Virus and cell lines

CIK (Ctenopharyngodon idellus kidney) cell line and Vero cell line were prepared for the GCRV infection and transfection assays as described previously [27, 28]. The cells were grown in Eagle’s minimum essential medium (MEM, Invitrogen,USA) and Dulbecco’s Modification of Eagle’s Medium (DMEM, Invitrogen, USA) containing 2 mM L-glutamine supplemented with 10% of fetal bovine serum respectively. GCRV-873, the original isolate of GCRV proliferated in CIK monolayer cells as described previously [31, 32], was used in this study.

Construction of recombinant plasmids

To construct the recombinant plasmid for expression in prokaryotic system, the primers targeting GCRV S5 contained specific restriction sites were designed based on Genbank sequence (AF403391). The sense primer was: CATCTGCAG ATGATCACCATTGTGGTT (Pst I site underlined); the anti-sense primer was: GCT‒AAGCTT GTAGCGTCAGGACTCCTC (Hind III site underlined). RT-PCR was performed by using the purified whole GCRV genome as template to amplify GCRV S5 segment as described previously [28]. The S5 PCR product was purified, and was then ligated into pRSET-C vector (Invitrogen,USA) which had been linearized with Pst I and Hind III (TaKaRa, Dalian, China). The constructed recombinant, named as pR/VP4, was transformed into E. coli and verified by both restriction enzyme digestion and PCR amplification as described elsewhere [28]. The confirmed positive recombinant plasmids were also sequenced by Invitrogen Biotechnology Co., Ltd (Shanghai, China).

To express VP4 protein in mammalian cells, pcDNA/VP4 and pEGFP/VP4 recombinants were generated. A primer pair containing forward primer (GCRV-S5-SN): GCTAAGCTT GCCAGGATGATCACCATTG (Hind III site underlined), reverse primer (GCRV-S5-AS): TAGAGATCT TCAAACCCCGGTCGAGGT (Bgl II site underlined) was designed for genome amplification of GCRV full-length S5 respectively. Furthermore, a primer pair containing forward primer:CGC‒AAGCTT ACATGATCACCATTGTGGTT (Hind III site underlined),reverse primer: TAGAGATCT TCAAACCCCGGTCGAGGT(Bgl II site underlined)was designed to generate a fusion of full length S5 to C terminus of GFP. The amplified fragments were cloned into pcDNA3.1+ (Invitrogen,USA) or pEGFP-C1 (Clontech,USA) vector which had been cut with Hind III and BamH I (the isocaudamer of Bgl II) and named as pcDNA/VP4 and pEGFP/VP4 respectively. The positive recombinants were double identified before performing final sequencing as described above.

Expression of recombinant protein VP4 and antisera praparation

In order to express VP4 in E. coli, the positive recombinant transformant was grown in SOB medium shaking at 37°C and then induced by 1 mmol/L IPTG until the cell reached logarithmic growth phase, meanwhile, the pRSET-C plasmid was supplied at the same as control. After being induced for 1 h, 3 h, 5 h at 28°C, all the lysate extracts of expressed bacteria were resuspended in phosphate-buffered saline (PBS), and stored at −30°C for further analysis. The purification of His-tag fused VP4 protein was performed according to the ProBondTM Resin kit instruction (Invitrogen,USA).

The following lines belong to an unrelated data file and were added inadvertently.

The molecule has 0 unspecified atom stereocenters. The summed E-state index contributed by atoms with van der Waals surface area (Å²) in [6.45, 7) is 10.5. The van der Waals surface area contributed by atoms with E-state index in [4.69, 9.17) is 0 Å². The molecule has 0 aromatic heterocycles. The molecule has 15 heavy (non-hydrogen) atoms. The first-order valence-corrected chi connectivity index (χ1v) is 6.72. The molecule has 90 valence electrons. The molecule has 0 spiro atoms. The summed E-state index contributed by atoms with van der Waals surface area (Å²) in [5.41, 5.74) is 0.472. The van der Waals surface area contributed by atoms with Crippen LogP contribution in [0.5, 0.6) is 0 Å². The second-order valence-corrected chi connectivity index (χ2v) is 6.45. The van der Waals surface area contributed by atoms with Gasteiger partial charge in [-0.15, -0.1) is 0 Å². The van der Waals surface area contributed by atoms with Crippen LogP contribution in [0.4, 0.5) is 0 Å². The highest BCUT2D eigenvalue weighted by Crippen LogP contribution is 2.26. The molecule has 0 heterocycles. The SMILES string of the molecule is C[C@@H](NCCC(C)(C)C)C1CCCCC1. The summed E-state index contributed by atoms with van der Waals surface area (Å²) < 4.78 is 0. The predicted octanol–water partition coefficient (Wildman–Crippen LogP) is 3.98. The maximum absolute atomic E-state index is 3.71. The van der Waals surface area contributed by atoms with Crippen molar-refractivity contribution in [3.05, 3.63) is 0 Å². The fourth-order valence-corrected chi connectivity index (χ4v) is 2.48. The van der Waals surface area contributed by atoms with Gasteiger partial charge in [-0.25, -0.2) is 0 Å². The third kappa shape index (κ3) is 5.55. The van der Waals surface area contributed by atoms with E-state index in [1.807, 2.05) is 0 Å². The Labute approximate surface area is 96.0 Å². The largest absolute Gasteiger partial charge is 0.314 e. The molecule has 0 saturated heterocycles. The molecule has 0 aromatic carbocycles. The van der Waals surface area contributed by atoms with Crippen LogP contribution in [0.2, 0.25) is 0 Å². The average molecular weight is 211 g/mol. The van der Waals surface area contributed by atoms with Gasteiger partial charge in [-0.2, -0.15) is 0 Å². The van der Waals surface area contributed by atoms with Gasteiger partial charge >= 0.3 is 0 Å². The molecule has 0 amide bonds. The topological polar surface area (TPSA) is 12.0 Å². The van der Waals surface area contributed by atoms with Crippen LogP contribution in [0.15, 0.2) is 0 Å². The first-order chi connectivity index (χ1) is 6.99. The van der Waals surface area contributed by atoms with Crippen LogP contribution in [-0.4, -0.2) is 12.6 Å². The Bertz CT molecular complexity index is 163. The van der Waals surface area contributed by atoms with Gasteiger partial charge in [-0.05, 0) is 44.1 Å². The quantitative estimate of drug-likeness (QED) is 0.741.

To raise antibodies against recombinant VP4 protein, BALB/C mice were immunized with 100 ul (~4 ug/ul) of purified VP4 protein in equal volume of complete Freund's adjuvant and boosted three times with the same amount of antigens in incomplete Freund's adjuvant at 2 weeks intervals. Ten days after the final infection, the mice were bled, and serum was separated, and stored at-80°C. The antibody titer was determined by ELISA according to report elsewhere [33].

SDS-PAGE and immunoblotting analysis

All samples were mixed 1:1 with 2 × protein loading buffer (20 mM Tris–HCl [pH 8.0], 2% SDS, 100 mM DTT, 20% Glycerol, 0.016%Bromophenol Blue), disrupted by boiling for 5 min, and separated in 10% SDS-PAGE by electrophoresis. Staining was performed with Coomassie brilliant blue R-250 (Sigma, USA). For immunoblotting, proteins in the gel were transferred to a PVDF (polyvinylidene Fluoride) membrane by Semi-dry transfer cell following the instrument’s instruction (Bio-Rad). After being blocked with 3% bovine serum albumin (BSA), mouse anti-His-tag, mouse anti-VP4, or rabbit anti-GCRV andibody was used as the primary antibody to detect collected protein samples. The secondary antibody was alkaline phosphatase-conjugated goat anti-mouse immunoglobulin G (IgG) or goat anti-rabbit IgG. All the samples were observed by developing with AP substrate solution (NBT/BCIP).

Infection and purification of virus core

Confluent monolayers of CIK cells were infected with GCRV at a multiplicity of infection (MOI) of 2–10 PFU/cell. Following 1 h of adsorption, cells were washed with PBS to remove the inoculums and fresh medium supplemented with 2% of fetal bovine serum was added at 28°C for viral propagation. The virus-infected CIK cells could be fixed for IF assay until the cytopathic effects (CPE) were observed. At the same time, the rest virus infected cell supernatants were collected and stored at −30°C for viral particle purification. The intact virion and core were isolated by CsCl density gradient centrifugation as described elsewhere [27].

Transfection and IF microscopy

After confirming the correctness of recombinants, the identified recombinant pcDNA/VP4, and pEGFP/VP4 plasmids were used to transfect Vero cells respectively based on transfection kit user introduction (Lipofectamine 2000, Invitrogen,USA) or following previous report as described elsewhere [28]. pcDNA3.1+ and pEGFP-C1 were also used to transfect Vero cells as the negative control.